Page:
I wonder where that young man slept that night. I wonder where he’ll sleep tonight. For me, he is the leading edge of a wall of hundreds of thousands of people out there, just trying to survive. This is the wall that has been built, and it’s an ugly thing to behold.

I can’t shake the feeling that this is only the beginning. How privileged so many of us have been, secure in the knowledge that survival was likely. Now everything seems much more fragile. And a heck of a lot more scary.

Version Two:

The next day, without us even having broached the subject, some friends from 1/2 mile down the street said that the same guy came to their door that night. That time he was turned away and the theory that he was casing the neighborhood, seeing which houses don’t have men and/or dogs, for later burglary, was posited.

I was instantly furious. Had we been used? Are we now unsafe? He could see our TV through the window. I hate being taken advantage of! People suck!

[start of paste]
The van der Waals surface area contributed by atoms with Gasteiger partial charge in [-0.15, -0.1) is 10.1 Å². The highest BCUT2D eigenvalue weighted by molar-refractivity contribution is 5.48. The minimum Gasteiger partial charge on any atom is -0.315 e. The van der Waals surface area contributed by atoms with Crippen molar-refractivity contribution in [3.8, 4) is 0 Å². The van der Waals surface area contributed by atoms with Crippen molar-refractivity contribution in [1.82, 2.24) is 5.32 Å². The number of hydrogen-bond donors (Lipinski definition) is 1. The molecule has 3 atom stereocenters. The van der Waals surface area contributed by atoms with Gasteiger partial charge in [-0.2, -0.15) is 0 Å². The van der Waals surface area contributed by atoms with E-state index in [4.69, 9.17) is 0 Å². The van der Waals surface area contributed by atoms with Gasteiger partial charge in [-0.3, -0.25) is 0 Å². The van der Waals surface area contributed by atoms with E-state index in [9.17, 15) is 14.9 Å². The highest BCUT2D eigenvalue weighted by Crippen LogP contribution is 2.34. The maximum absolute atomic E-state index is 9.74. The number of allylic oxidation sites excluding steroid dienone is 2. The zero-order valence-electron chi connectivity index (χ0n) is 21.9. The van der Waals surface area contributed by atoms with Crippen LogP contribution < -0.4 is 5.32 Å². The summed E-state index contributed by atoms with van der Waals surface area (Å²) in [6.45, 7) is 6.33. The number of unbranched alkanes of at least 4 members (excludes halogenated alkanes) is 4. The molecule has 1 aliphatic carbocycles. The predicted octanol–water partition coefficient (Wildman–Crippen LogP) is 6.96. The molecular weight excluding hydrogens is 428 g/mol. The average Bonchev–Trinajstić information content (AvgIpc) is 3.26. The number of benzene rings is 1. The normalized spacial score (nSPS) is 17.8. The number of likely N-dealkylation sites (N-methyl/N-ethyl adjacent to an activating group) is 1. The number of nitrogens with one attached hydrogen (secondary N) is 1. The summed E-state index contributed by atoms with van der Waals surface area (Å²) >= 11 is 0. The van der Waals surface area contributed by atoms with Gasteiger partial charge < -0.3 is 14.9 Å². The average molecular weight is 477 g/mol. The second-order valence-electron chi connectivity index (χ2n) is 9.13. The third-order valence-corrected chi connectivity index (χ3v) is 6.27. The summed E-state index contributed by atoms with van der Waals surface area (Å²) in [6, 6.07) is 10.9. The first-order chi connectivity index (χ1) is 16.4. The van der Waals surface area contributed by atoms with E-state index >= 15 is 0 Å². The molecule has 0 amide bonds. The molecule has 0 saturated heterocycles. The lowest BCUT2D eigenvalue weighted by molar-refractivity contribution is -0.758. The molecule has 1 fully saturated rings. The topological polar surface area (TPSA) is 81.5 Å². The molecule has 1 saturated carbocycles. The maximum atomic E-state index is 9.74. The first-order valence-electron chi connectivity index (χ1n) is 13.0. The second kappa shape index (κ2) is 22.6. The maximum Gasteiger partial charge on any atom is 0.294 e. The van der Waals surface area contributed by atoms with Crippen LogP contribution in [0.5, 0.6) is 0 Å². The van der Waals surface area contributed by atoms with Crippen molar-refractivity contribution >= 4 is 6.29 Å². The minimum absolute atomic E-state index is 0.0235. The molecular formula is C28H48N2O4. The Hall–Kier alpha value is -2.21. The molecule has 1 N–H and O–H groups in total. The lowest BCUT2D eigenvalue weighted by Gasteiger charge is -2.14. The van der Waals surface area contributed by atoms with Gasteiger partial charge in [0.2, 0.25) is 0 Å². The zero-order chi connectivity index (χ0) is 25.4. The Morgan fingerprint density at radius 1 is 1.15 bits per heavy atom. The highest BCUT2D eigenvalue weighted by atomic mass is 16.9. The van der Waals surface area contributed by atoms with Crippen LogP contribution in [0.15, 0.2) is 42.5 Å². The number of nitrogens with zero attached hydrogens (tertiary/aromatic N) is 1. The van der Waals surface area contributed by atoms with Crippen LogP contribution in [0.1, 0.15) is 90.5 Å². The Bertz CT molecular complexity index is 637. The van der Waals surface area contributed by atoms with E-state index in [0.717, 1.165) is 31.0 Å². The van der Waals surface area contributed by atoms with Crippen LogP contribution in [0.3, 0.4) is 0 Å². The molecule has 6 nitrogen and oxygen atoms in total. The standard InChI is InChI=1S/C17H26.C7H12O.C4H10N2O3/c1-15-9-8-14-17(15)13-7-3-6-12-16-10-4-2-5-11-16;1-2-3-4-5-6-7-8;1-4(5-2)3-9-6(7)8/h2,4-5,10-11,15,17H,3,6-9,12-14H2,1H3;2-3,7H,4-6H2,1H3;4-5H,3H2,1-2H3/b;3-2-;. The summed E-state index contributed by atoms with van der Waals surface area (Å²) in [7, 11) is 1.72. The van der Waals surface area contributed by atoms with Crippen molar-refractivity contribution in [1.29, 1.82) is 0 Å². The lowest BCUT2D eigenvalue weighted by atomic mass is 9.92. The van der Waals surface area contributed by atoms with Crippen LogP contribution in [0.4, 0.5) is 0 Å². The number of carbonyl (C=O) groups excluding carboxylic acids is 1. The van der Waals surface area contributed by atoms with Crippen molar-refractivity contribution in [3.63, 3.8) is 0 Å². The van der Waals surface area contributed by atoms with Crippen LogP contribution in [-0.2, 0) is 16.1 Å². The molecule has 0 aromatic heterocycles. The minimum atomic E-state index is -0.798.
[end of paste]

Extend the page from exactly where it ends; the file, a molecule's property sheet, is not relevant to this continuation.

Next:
Version Three:

After I had a chance to calm down and climb out from under my massive pile of righteous indignation, I realized that in both versions above, I was drawing conclusions from facts not in evidence. I will never know what that young man’s motivations were.

Was he a saint or a sinner? My most pragmatic self assumes that, like most of us, he is something in between. From that concept, a new theory has emerged for me.

It was a wet, raw, miserable night, and most criminals are lazy. If he had been casing the neighborhood, I suspect he’d have waited for better weather to do so. No one would be out in that weather without a good reason. So I suspect he was, indeed, in need.